Grand Finale

Finally, the long awaited 3rd and final post!

Believe it or not, what you wear on your feet can drastically effect your hips, low back, and even mid back and neck – especially high heels! The question is, why?

It all comes back to the word I spelled out in the First Blog PostPOSTURE. High heels create postural adaptations due to change in foot position, which alters the center of gravity. Basically, it pushes your weight forward, so you must compensate in some way to prevent yourself from falling forward on your face! This brings us to the hips and lumbopelvic complex!

Check out the picture below. This is a silhouette of a woman wearing flat shoes and high heels. You can see on the right, her lumbar spine arch is pretty exaggerated and the line of her pelvis is slanted at a much greater downward angle. We call this a compensatory Anterior Pelvic Tilt and Lumbar Hyperlordosis. This is the most common way to relocate the center of gravity back over the center of your ankles, so that you don’t fall on your face while wearing heels! The higher the heel, the more drastic this effect. Why is this important? I’m glad you asked.

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In most cases, to accomplish this, your low and muscles are working much harder in attempt to keep your upper body from falling forward. There is also increased load on your lumbar facet joints in this position, which are not the joints supposed to be holding most of your weight! There is also decreased lower abdominal recruitment due to the anterior pelvic tilt position. As for the hips, the hip flexors are in a shortened position and tend to rest in an internally rotated position, which also feeds into a pelvic anterior tilt. The result of all of this? A pretty decent recipe for some chronic, achy low back pain if you are a staunch wearer of stilettos! This could originate from muscles or joints, but you’ll have to pay a visit to your physical therapist for that answer.. 😊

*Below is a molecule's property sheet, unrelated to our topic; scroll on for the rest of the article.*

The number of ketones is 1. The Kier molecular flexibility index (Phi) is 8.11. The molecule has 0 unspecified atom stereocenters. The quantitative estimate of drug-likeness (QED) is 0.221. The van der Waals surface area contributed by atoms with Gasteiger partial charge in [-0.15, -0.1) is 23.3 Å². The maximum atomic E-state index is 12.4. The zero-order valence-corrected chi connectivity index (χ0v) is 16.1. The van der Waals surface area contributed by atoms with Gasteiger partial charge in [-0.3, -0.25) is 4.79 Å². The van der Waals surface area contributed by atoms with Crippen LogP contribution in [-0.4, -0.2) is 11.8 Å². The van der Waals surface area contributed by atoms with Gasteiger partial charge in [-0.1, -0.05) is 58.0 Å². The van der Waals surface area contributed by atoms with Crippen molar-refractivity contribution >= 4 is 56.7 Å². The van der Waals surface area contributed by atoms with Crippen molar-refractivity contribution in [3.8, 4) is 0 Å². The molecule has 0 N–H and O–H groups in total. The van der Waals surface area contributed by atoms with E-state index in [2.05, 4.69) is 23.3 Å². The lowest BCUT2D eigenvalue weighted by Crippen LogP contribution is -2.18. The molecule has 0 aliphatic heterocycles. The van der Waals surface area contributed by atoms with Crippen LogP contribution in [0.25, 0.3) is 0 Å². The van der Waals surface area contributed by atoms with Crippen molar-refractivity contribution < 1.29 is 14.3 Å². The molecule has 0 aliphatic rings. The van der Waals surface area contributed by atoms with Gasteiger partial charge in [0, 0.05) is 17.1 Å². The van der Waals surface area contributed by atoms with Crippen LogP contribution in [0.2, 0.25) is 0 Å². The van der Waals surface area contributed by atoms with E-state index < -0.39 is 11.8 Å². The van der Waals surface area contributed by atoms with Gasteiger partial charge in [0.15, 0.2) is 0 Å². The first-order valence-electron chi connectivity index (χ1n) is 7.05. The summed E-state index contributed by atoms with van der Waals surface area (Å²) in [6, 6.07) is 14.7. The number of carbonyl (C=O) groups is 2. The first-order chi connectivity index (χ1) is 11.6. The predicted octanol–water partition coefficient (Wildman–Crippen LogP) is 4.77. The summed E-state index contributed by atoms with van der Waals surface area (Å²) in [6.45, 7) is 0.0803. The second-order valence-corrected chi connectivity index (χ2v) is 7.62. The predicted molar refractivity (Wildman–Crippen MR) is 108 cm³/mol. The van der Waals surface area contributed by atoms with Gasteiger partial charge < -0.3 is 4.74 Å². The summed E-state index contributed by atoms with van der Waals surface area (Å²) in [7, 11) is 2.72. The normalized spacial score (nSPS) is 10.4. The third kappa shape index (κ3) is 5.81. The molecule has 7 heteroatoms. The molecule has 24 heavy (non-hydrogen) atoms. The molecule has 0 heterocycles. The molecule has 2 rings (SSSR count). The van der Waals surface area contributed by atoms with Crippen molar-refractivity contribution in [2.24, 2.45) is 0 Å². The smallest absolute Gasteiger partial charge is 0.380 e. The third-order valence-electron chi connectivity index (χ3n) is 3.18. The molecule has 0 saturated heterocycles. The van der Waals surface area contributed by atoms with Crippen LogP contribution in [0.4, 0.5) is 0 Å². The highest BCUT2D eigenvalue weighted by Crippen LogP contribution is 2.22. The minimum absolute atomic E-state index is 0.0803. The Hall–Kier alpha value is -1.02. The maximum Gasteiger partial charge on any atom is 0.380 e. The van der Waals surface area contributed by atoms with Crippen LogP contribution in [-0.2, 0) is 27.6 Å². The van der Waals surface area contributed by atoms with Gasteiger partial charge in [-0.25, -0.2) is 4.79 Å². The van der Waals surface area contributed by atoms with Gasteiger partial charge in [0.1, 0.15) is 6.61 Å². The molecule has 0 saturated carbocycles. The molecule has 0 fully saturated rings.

Up the chain farther, there may even be changes in your cervical spine! While in heels, the head rests in a more forward position, in some cases, due to the aforementioned postural changes. This is bad. A common cause of neck tightness, neck pain, and even tension headaches is the dreaded forward head posture. Usually there is a much more predominant cause of this, which is for another time and another place, but just know that your high heel wearing could be one factor in this posture!

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So, the biggest thing I hope you learned after these 3 blog posts is that high heels alter your posture. As I’ve described, this can cause foot pathology and pain, ankle pain, knee pain, low back pain, and can even play a role in neck pain and/or headaches. This is all due to abnormal forces through your joints because of the change in your foot position and the effect of gravity!

Now, I want to hear from you… Do you wear heels regularly and have you for a long time? Do you have chronic joint pain at any of the joints I’ve discussed? Tell me your story in the comments section or on Facebook! Thanks for reading!